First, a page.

Elections are the epitome of patriotic expression. You cannot have a republic or a democracy without participants who can freely speak through voting. This election is no exception but it has been dubbed as one of the most crucial elections in Croatia’s relatively young democracy. The disquieting hue in the apparently widespread sentiment is that if Social Democrat led coalition wins Croatia will be lost. The other side of that coin is that Croatia has its only chance of survival if HDZ or Croatian Democratic Union led coalition wins government on 8 November.

croatian independence
Independent Croatia founders (which did not include the Communist League from which Social Democrats sprung) designed democratic Croatia in which people would speak freely through voting. Their objective was to replace Communist Party dictates with representation in parliament. I think anyone who does not vote falls short of being a true patriotic Croat. The Communist League walked out of the Croatian Parliament in 1991 when the Parliament announced its about to vote for Croatia’s secession from communist Yugoslavia and it remains to be seen whether an increased number voters who have been loyal to the left will on 8 November recognise the fact that Social Democrats force-feed themselves with notions of Croatian patriotism while not lifting a finger to denounce and condemn the former Yugoslav communist rule – and vote against them. Will they recognise the reality that Croatia cannot move further into a complete state of well-being unless it completely sheds and shatters the remnants of communist Yugoslavia.


Patriotism is defined by the Webster Dictionary as “a zealous love of one’s country”, while the Oxford Dictionary defined it as “devotion to one’s country and concern for its defence”.
The definition of being a patriotic Croat is to show love and loyalty to Croatia and of all the signs and activities that lead to calling oneself patriotic – voting stands alone as the most important civic action citizens can take part in to win the right to call themselves “patriotic.”


Political coalitions would do well to remember that it is not merely difference in opinion (or slogans) but strength in opinion that usually characterises party support. Cast-iron promises are not what the voters will be looking at in Croatia – history knows political promises are made to be broken – but, if savvy enough, they will be looking at coalition negotiations, anticipating give and take flows that could affect their own lives. HDZ’s leader Tomislav Karamarko has promised the Croats a passage through the valley of tears, meaning the heavy and painful reforms that a number of consecutive governments have been postponing, hence resulting in comparison between Croatia and Greece. Zoran Milanović on the other hand, who has so far positioned himself as an austerity-oriented, has quickly and loudly untied the purse strings promising Christmas bonuses to pensioners (it cannot afford) and better days ahead, although Croatia is in an excessive deficit and suffocating under debt. Definitely, to my view – Zoran Milanovic reminds us of Yugoslavia’s Josip Broz Tito whose seeming political success thrived on borrowed money, on other people’s money. The difference is, nevertheless, that Zoran Milanovic lives and acts in times when single political parties have no decisive power and the homeland is becoming the ultimate asset worthwhile having – not political parties. In the end, the results of the general elections in Croatia will come down to whether the love for Croatia is a force that wins the elections and sets Croatia on the final leg of its originally desired freedom and prosperity. After 25 years – it’s time! Ina Vukic, Prof. (Zgb); B.A., M.A.Ps. (Syd)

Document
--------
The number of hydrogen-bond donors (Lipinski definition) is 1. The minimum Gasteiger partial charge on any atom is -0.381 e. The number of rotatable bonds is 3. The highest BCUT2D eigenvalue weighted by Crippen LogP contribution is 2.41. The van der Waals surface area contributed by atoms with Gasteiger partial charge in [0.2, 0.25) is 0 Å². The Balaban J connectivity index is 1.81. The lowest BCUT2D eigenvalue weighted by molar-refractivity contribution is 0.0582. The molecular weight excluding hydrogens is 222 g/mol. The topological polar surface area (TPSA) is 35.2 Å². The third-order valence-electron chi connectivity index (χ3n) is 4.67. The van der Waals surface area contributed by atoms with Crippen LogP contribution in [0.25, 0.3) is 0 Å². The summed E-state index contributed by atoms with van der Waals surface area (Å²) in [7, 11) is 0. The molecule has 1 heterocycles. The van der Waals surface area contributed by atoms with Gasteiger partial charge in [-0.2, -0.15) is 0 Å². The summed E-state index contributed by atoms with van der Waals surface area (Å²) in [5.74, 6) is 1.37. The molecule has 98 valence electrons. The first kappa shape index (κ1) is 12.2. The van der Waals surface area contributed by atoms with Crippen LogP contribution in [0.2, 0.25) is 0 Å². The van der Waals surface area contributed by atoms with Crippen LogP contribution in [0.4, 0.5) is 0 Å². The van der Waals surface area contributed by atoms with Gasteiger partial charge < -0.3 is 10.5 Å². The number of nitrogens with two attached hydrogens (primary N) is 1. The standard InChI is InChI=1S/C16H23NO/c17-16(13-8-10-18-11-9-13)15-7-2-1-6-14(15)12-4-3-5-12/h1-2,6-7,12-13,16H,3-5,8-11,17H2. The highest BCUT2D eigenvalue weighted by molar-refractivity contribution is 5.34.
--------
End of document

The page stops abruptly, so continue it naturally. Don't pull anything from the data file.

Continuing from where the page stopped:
Croatia Bracing For Electoral Tug of War

President Kolinda Grabar-Kitarovic Announcing Croatian General Elections Photo: Screenshot 5 October 2015

President Kolinda Grabar-Kitarovic
Announcing Croatian General Elections
Photo: Screenshot 5 October 2015

On 8 November 2015, Croats will for the first time ever get a taste of a preferential voting system in their parliamentary elections. Voters will be able to circle the name of their preferred candidate on the List they vote for. Preferential votes will be valid for those candidates who receive at least 10% of the List total vote. Voter turnout hasn’t been great in the past and one wonders whether the newly installed preferential voting together with President Kolinda Grabar-Kitarovic’s appeal to the nation, particularly to the young and those who have stayed away from casting their vote at past elections, to vote and thus partake in the decision for the country’s future would change for the better the voter turnout on 8 November?
The fate of our Croatia will be in your hands on that day,” said president Grabar-Kitarovic in her televised announcement of the date for 2015 general elections. “That is the day when the politicians are accountable to you and when democracy takes on its full sense. Having that in mind I invite you to attentively follow what the candidates are offering, what are their programs like and how they will affect your everyday lives for the next four years. I especially wish to invite the youngest voters and those who are voting for the first time. Do not allow others to choose for you. Croatia needs your fresh outlook and your participation in the most important act of democracy … Come out to vote, utilise your right and take ownership of responsibility…”

Although president Grabar-Kitarovic has in the same televised appearance called for the politicians and candidates to steer away from turning the election campaigns into “carnival of democracy”, to behave with political correctness, leave the “ashes of the past” behind and look at ways of creating a better future with joint efforts, the fact remains that all candidates, all political parties are in the race to win seats in parliament, to carry significant clout in a future government.

The president has also asked the media to use its potent influence on shaping attitudes responsibly and contribute ethically to the strengthening of social responsibility.